Autumn is just about gone here in New England. The mums have all faded away, the trees are left with just a few splashes of color and the mornings are glistening with a thin film of crystalline frost. I managed to get one trip to the apple orchard in before pick-your-own ceased for the year. To be honest, I made several trips to my favorite orchard, but didn’t pick any apples myself until the final weekend of the season. There are still plenty of locally grown apples to be had and some of my favorites, such as Mutzu and Idared, are late season varieties. But I can’t pick them myself past the end of October and for some reason they seem to taste better when I know that I plucked them from their mother branches myself.
I picked about eight pounds of golden delicious and Idared and I’ve had them sitting in my garage for the past few weeks. They’ll keep pretty well for about a month in a cool dark place. And they’ll keep even longer in the refrigerator. I’ve been thinking about those apples and mulling over what to make with them. Many close friends and family will be expecting apple butter in their holiday packages this year. But it takes many pounds of apples to yield enough apple butter for canning and after eating quite a few there really aren’t that many left. I’m always surprised at how quickly we go through apples in the fall.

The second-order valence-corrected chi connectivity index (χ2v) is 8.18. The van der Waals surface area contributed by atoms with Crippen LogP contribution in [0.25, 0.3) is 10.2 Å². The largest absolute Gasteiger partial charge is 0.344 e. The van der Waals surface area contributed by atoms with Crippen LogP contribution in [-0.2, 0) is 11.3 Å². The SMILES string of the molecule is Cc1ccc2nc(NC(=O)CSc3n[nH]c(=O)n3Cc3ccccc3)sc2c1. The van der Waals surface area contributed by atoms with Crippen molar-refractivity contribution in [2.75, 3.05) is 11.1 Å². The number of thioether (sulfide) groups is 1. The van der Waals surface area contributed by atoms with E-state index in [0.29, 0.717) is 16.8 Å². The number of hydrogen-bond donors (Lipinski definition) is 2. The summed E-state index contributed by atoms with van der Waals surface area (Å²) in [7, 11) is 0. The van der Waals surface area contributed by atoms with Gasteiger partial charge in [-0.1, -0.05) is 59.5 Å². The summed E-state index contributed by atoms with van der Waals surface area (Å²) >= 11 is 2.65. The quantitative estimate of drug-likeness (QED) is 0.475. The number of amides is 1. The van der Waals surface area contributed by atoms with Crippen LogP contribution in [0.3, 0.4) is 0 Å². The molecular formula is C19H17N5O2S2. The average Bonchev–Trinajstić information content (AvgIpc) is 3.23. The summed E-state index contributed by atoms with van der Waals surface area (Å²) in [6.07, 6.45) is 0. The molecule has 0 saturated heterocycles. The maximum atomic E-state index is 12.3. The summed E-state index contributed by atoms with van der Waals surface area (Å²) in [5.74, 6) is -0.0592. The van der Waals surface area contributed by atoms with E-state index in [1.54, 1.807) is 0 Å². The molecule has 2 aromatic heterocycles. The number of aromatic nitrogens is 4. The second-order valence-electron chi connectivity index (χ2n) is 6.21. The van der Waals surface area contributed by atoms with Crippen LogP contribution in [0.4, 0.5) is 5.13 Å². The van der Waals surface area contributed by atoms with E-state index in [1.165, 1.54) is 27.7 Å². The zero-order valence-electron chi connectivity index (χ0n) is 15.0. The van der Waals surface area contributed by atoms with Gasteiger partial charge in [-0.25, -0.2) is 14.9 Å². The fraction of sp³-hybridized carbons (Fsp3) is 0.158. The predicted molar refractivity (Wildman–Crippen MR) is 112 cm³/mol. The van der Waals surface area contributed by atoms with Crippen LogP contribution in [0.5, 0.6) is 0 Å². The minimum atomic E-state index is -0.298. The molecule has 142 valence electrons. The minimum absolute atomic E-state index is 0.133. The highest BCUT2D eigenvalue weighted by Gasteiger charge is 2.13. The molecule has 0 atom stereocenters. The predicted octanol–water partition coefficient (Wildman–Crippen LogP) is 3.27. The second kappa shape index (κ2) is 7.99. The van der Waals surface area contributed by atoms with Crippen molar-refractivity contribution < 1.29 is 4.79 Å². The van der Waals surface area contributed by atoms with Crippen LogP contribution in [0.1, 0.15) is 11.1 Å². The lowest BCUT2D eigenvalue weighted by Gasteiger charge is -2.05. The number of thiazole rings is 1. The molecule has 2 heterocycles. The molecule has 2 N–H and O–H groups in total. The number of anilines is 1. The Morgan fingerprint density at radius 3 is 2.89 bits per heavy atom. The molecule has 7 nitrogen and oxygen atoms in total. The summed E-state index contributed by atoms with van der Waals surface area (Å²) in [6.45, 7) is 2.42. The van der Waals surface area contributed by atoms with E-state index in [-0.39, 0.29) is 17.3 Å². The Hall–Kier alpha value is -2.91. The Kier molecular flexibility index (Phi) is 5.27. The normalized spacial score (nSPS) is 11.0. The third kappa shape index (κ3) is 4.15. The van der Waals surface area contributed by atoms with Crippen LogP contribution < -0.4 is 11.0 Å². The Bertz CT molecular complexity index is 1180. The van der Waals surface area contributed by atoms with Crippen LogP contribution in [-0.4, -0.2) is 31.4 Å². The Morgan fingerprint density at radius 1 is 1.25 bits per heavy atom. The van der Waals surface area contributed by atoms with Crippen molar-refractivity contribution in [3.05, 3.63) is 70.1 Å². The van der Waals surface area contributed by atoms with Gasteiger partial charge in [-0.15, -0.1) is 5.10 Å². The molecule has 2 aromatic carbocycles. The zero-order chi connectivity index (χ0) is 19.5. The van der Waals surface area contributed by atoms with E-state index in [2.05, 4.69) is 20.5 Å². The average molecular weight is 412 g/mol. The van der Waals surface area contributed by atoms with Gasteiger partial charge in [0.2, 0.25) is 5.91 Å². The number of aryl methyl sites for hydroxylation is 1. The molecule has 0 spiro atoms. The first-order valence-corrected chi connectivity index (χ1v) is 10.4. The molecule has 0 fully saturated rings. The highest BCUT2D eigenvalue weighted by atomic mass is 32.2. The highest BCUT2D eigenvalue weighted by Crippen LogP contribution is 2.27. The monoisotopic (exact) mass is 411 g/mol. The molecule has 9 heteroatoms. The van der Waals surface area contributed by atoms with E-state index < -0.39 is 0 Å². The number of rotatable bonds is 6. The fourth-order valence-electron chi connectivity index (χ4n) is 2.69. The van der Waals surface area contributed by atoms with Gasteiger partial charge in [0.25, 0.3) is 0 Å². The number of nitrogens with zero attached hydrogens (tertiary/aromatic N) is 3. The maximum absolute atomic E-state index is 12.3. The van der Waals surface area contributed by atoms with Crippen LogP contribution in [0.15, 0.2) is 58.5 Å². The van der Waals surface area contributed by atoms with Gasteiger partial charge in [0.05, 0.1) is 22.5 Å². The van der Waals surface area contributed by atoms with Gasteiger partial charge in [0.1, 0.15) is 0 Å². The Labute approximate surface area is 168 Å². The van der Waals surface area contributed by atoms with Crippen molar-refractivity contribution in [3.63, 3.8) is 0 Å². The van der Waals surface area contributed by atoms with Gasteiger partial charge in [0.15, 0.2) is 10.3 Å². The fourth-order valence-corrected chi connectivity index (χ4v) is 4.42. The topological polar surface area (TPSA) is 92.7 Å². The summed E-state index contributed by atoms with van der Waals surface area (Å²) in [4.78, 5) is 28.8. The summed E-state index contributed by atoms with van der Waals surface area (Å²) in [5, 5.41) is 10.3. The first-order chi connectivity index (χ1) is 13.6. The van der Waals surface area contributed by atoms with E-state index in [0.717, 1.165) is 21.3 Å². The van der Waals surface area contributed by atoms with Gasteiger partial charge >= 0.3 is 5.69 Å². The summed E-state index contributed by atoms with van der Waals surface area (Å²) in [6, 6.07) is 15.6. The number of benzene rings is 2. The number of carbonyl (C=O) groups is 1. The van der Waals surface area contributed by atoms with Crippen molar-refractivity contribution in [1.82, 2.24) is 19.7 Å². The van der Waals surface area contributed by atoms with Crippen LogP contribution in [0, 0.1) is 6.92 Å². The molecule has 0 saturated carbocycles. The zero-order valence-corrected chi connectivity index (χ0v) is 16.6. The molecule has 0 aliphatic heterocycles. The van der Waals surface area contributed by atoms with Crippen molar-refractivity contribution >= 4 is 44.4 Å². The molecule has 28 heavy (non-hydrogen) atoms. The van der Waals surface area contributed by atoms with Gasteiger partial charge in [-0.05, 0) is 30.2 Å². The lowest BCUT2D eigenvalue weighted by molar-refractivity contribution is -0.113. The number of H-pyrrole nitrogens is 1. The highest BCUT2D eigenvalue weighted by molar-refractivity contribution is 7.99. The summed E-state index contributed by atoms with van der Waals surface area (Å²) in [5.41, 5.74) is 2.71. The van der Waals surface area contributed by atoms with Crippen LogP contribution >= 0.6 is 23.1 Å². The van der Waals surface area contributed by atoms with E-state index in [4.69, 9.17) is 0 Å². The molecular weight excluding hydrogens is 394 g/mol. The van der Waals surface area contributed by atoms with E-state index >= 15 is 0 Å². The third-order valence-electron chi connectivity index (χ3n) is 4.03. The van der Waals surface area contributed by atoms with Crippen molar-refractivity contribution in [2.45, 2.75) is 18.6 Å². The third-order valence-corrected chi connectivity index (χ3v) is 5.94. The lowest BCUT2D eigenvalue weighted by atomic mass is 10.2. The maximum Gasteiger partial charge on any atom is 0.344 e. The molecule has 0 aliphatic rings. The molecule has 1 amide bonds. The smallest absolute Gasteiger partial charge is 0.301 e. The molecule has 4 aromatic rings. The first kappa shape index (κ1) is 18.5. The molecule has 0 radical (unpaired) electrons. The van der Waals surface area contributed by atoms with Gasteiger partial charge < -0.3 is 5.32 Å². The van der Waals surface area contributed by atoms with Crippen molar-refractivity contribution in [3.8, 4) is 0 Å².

I had an entire Sunday with nothing to do but hang around the house and watch football. I mentioned to my husband Jason that I was thinking about making apple sauce with the apples we had left in the garage. He suggested a pie and that sounded pretty good. But then he said “Hey, how about an apple crisp. It’s like a pie but without all the crust”. I’ve only made apple crisp once before and I was disappointed with the results. I’d made it in a shallow baking dish with a thin layer of apples that cooked down to almost nothing. My topping was also too thin and it never got crispy like it was supposed to. I immediately started doing an inventory of the pantry in my head. I had the right ingredients, why the hell not! Apple crisp it is.